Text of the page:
Advances in Human-Computer Interaction
Special Issue title: Language Sense and Communication on Computer
We have roughly defined the ``Language Sense'' as an expression that underlines
affective or psychological aspects of language. We would like to invite papers
from researchers with interests in language technologies that enrich
communication by dealing with emotions, by captivating interlocutors, by
engaging artistically or aesthetically, etc. In addition, we are also
interested in contributions about theoretical reasoning (induction, deduction,
abduction, etc.) and machine learning approaches to improve the overall
quality of human-computer interaction.
We welcome submissions dealing with language sense in written, spoken and multimodal forms of communication. As our definition of the ``language sense'' underlines affective and psychological aspects of language, our natural interests lay in means of sophisticated communication and natural ways of conveying thoughts between human beings. For example, expressing affect through linguistic and non-linguistic means as emoticons or gestures, humor as jokes, ?sprits or puns, expressing and understanding irony or sarcasm and other communication phenomena that are difficult to explain and to mimic algorithmically. In our definition we also include sensuous (as aesthetically pleasing, gratifying, rich, sumptuous, luxurious; sensory, sensorial) aspects to language sense by which we would like to attract not only AI researchers but also cognitive scientists, linguists or psychologists who could shed a light on how to deal with such ``less logical'' sides of such language functionality in the realm of communication. In addition, we would like to spread a discussion between language sense specialists (theoreticians and practitioners) with AI researchers who work with classical NLP approaches.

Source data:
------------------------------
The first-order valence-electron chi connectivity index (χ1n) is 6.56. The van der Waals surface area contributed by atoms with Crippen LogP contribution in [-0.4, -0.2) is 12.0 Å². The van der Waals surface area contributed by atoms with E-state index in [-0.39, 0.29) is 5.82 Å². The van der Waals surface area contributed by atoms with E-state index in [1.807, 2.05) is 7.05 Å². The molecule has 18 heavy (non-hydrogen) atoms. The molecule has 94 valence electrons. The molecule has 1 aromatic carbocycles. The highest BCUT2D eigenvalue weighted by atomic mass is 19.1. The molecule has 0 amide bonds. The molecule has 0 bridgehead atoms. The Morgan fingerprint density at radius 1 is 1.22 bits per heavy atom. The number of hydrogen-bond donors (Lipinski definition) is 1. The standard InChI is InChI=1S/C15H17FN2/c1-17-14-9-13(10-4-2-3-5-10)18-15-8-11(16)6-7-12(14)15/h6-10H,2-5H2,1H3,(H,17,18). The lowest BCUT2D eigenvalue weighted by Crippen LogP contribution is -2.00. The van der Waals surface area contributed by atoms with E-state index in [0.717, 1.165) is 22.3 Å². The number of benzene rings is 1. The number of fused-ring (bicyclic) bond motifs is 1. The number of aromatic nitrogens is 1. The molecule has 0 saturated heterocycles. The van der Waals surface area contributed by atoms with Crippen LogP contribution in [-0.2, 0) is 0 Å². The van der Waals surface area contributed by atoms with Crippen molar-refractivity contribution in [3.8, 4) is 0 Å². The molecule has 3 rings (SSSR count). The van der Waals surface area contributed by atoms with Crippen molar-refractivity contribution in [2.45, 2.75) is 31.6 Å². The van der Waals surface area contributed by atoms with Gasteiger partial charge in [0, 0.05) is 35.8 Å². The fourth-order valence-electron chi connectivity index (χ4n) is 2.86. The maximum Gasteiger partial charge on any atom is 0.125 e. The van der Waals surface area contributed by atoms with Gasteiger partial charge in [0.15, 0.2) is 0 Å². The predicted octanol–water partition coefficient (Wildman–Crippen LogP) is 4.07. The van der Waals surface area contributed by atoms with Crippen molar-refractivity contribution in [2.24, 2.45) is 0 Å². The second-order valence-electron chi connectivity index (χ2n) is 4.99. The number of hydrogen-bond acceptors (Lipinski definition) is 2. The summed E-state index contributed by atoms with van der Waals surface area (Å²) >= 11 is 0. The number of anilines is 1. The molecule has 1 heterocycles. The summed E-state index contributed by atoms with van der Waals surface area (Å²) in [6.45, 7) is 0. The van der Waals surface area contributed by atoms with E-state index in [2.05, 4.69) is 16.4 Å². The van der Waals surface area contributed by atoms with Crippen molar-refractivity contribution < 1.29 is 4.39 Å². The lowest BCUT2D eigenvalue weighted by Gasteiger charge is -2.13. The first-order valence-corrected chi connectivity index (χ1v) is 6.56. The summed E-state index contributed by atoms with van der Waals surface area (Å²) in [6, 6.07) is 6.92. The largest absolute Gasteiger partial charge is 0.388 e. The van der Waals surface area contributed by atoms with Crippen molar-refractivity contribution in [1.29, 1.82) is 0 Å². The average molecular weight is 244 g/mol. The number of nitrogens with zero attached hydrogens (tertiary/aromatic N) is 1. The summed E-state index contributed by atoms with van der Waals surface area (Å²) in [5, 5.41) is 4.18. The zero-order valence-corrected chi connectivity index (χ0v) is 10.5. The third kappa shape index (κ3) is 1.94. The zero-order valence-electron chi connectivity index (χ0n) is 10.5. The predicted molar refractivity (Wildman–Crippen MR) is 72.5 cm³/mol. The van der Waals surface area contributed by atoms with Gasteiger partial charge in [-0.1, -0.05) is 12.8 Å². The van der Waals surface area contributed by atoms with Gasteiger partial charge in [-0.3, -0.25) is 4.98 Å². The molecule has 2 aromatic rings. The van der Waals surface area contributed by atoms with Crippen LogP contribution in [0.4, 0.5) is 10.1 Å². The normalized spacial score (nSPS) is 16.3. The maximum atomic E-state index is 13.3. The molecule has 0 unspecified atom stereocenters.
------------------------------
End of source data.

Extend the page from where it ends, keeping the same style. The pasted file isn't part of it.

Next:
Thus we would like to create a special issue that mixes papers on theoretical and practical (both cognitive and stochastic) approaches to modelling language sense and creating applications that make use of its features in human-computer interaction.
Potential topics include but are not limited to the following: